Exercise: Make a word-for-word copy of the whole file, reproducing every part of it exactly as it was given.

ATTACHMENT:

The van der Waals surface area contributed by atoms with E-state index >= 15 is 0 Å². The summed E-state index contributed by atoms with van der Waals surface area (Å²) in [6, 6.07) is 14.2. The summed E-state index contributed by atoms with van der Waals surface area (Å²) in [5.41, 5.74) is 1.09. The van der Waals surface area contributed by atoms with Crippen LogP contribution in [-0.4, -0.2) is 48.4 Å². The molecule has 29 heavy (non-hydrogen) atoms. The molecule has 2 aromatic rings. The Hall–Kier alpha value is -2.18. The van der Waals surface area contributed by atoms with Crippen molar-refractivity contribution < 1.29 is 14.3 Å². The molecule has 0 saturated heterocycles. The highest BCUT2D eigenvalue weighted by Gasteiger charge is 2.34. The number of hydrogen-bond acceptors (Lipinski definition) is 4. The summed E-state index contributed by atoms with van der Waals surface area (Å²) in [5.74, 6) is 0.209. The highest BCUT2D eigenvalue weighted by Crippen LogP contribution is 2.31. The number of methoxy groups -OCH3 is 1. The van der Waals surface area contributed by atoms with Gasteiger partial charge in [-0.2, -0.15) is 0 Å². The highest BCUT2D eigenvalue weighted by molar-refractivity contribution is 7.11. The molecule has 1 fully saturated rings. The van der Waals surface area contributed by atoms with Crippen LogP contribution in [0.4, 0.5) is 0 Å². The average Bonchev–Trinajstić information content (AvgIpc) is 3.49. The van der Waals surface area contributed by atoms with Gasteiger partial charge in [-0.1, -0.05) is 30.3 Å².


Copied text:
The van der Waals surface area contributed by atoms with E-state index >= 15 is 0 Å². The summed E-state index contributed by atoms with van der Waals surface area (Å²) in [6, 6.07) is 14.2. The summed E-state index contributed by atoms with van der Waals surface area (Å²) in [5.41, 5.74) is 1.09. The van der Waals surface area contributed by atoms with Crippen LogP contribution in [-0.4, -0.2) is 48.4 Å². The molecule has 29 heavy (non-hydrogen) atoms. The molecule has 2 aromatic rings. The Hall–Kier alpha value is -2.18. The van der Waals surface area contributed by atoms with Crippen molar-refractivity contribution < 1.29 is 14.3 Å². The molecule has 0 saturated heterocycles. The highest BCUT2D eigenvalue weighted by Gasteiger charge is 2.34. The number of hydrogen-bond acceptors (Lipinski definition) is 4. The summed E-state index contributed by atoms with van der Waals surface area (Å²) in [5.74, 6) is 0.209. The highest BCUT2D eigenvalue weighted by Crippen LogP contribution is 2.31. The number of methoxy groups -OCH3 is 1. The van der Waals surface area contributed by atoms with Gasteiger partial charge in [-0.2, -0.15) is 0 Å². The highest BCUT2D eigenvalue weighted by molar-refractivity contribution is 7.11. The molecule has 1 fully saturated rings. The van der Waals surface area contributed by atoms with Crippen LogP contribution in [0.4, 0.5) is 0 Å². The average Bonchev–Trinajstić information content (AvgIpc) is 3.49. The van der Waals surface area contributed by atoms with Gasteiger partial charge in [-0.1, -0.05) is 30.3 Å².